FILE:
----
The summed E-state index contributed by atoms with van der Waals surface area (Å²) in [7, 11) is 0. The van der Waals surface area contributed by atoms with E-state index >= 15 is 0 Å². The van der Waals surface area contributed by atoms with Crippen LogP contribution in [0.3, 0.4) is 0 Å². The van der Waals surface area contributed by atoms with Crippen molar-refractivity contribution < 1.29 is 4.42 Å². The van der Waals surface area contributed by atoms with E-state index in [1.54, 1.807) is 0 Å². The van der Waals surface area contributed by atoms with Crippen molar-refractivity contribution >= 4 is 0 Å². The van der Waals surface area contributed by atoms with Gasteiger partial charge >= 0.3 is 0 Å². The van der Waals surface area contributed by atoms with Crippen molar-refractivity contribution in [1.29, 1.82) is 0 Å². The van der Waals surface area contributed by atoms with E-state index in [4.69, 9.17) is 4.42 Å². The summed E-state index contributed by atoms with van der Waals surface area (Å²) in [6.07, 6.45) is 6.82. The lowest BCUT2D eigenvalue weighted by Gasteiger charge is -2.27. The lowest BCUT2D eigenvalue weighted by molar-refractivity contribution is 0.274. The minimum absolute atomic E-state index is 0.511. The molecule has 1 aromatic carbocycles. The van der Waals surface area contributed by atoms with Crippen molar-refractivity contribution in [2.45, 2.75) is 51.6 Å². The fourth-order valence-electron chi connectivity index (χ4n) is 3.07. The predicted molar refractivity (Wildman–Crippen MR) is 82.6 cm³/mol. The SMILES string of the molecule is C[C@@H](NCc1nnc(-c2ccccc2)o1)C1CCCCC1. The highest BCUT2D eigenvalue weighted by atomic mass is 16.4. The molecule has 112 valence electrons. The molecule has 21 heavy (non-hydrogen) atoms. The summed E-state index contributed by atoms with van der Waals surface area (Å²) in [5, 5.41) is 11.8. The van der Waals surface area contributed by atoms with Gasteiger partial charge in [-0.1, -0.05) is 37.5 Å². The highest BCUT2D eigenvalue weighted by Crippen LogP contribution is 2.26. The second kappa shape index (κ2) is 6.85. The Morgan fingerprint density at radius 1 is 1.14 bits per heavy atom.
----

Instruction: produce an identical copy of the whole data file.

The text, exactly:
The summed E-state index contributed by atoms with van der Waals surface area (Å²) in [7, 11) is 0. The van der Waals surface area contributed by atoms with E-state index >= 15 is 0 Å². The van der Waals surface area contributed by atoms with Crippen LogP contribution in [0.3, 0.4) is 0 Å². The van der Waals surface area contributed by atoms with Crippen molar-refractivity contribution < 1.29 is 4.42 Å². The van der Waals surface area contributed by atoms with E-state index in [1.54, 1.807) is 0 Å². The van der Waals surface area contributed by atoms with Crippen molar-refractivity contribution >= 4 is 0 Å². The van der Waals surface area contributed by atoms with Gasteiger partial charge >= 0.3 is 0 Å². The van der Waals surface area contributed by atoms with Crippen molar-refractivity contribution in [1.29, 1.82) is 0 Å². The van der Waals surface area contributed by atoms with E-state index in [4.69, 9.17) is 4.42 Å². The summed E-state index contributed by atoms with van der Waals surface area (Å²) in [6.07, 6.45) is 6.82. The lowest BCUT2D eigenvalue weighted by Gasteiger charge is -2.27. The lowest BCUT2D eigenvalue weighted by molar-refractivity contribution is 0.274. The minimum absolute atomic E-state index is 0.511. The molecule has 1 aromatic carbocycles. The van der Waals surface area contributed by atoms with Crippen molar-refractivity contribution in [2.45, 2.75) is 51.6 Å². The fourth-order valence-electron chi connectivity index (χ4n) is 3.07. The predicted molar refractivity (Wildman–Crippen MR) is 82.6 cm³/mol. The SMILES string of the molecule is C[C@@H](NCc1nnc(-c2ccccc2)o1)C1CCCCC1. The highest BCUT2D eigenvalue weighted by atomic mass is 16.4. The molecule has 112 valence electrons. The molecule has 21 heavy (non-hydrogen) atoms. The summed E-state index contributed by atoms with van der Waals surface area (Å²) in [5, 5.41) is 11.8. The van der Waals surface area contributed by atoms with Gasteiger partial charge in [-0.1, -0.05) is 37.5 Å². The highest BCUT2D eigenvalue weighted by Crippen LogP contribution is 2.26. The second kappa shape index (κ2) is 6.85. The Morgan fingerprint density at radius 1 is 1.14 bits per heavy atom.